• Jawboning – By default, the authorities will pull out all the stops to maintain a surface calm and not to fuel further panic in the market. Hopefully, jawboning the market works and the bank survives to fight some other crisis another day. Can kicked further down the road.
  • Germany bails out the ailing bank – this would be toxic medicine to take. Not only would such an unpopular move mean almost certain defeat of Merkel’s government in the upcoming election next year, the Bundesbank, ECB and other authorities would lose all authority and ability to rule, now that it is in plain sight for the whole world to see that there is a set of rules for the lesser, deposable countries like Greece and Cyprus and another set of rules for ruling countries like Germany and France. This is an unlikely option from a political point of view.
  • Germany bails in the bank’s creditors – when country-wide bank-runs break out as depositors start to flee any and all suspect banks before bail-ins get imposed, the EU will experience first hand how the ill conceived bail-in regime would backfire. As such, this is also an unlikely option. A partial bail-in – bailing in a selective class of creditors while leaving the depositors alone – for now – is a viable and likely option, however.
  • Let the chips fall where they may – doing nothing is not an option. Thanks to the massive interconnections and even bigger derivatives exposure, the tsunami of cascading failures resulting from Deutsche’s uncontrolled collapse would make the 2008 crisis feel like a walk in the park. These banks are called too big to fail for a reason.
  • Public bailout by another name – in all likelihood, the country as well as the ECB would come up with a loophole which would allow public money to bail out the bank, without calling it a bailout, and get around the bail-in rule. To convince the public this is the preferred option, the authorities might first let the market descend further into chaos until white-eye fear is induced in the public before announcing a bailout by a different name. This is the most likely action.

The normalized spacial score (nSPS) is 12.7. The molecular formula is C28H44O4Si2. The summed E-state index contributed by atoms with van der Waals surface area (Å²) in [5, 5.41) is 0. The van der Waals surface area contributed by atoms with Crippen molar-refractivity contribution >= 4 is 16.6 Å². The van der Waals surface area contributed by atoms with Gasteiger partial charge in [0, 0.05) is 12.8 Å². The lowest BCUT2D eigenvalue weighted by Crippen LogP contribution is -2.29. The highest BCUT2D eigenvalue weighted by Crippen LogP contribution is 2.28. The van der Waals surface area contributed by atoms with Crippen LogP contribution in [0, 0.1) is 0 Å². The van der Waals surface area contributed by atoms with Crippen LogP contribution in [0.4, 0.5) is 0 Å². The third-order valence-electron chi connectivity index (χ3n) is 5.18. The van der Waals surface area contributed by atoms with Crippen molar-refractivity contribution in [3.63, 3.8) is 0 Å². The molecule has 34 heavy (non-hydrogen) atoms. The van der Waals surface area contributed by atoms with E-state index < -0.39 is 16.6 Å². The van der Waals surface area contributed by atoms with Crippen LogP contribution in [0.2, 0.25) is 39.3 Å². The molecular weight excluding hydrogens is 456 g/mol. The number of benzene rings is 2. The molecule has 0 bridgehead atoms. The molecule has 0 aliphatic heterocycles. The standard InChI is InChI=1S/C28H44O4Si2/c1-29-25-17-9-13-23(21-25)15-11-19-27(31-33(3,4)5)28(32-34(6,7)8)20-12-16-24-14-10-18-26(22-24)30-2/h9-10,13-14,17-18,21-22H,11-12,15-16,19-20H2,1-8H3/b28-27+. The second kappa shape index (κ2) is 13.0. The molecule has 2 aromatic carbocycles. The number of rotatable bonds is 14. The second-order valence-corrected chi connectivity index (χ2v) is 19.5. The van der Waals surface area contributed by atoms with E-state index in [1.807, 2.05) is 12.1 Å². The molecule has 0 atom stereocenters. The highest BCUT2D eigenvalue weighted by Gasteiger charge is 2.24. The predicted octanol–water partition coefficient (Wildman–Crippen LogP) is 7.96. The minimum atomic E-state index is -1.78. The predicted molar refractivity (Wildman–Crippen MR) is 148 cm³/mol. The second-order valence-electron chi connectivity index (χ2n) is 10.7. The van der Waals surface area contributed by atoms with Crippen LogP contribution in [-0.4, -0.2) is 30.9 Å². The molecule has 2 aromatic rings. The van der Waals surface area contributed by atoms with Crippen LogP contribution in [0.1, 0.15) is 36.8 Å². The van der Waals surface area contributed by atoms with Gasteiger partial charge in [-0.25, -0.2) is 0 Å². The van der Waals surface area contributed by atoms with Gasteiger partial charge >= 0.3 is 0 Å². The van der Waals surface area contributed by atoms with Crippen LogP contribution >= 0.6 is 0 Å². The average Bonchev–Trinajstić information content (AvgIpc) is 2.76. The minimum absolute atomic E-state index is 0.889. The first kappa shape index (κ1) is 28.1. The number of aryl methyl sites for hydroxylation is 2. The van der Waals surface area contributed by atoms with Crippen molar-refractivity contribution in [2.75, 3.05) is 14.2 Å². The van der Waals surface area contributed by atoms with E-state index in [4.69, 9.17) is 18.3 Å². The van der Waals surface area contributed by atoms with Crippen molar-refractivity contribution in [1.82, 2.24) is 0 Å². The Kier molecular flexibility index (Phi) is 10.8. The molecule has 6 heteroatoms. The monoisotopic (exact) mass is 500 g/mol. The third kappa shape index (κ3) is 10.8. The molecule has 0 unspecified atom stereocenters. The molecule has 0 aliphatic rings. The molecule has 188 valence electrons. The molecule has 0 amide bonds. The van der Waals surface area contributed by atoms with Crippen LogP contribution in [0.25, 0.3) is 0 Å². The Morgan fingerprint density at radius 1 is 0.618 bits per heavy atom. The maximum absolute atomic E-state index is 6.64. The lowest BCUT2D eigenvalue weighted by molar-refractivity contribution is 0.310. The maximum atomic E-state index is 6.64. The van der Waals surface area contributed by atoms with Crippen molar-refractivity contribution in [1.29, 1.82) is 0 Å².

Given the possible set of actions above, here’s a list of possible outcomes:

  • The market stabilizes without major interventions after the authorities come out and jawbone the market. This is the most ideal outcome. (Somewhat likely)
  • The ECB and Germany uses a backdoor loophole to bail out the bank. Market calm returns and the can gets kicked further down the road. (Likely)
  • A bail-in occurs involving depositors (Not likely) and other creditors (Likely) and the bank is saved for the day.
  • No bail-in or bailout; the bank is allowed to sink or swim on its own, and the financial system descends into chaos. (Unlikely)

Ironically, the combatant Renzi must be glad that Deutsche and Germany are now taking over the spotlight. Whichever decision chosen for Deutsche – at this stage there are only unpleasant ones which would require a great deal of selling to the angry citizens – the Germans will be bushwhacking a PR trail in front of the Italians.
We certainly live in interesting times.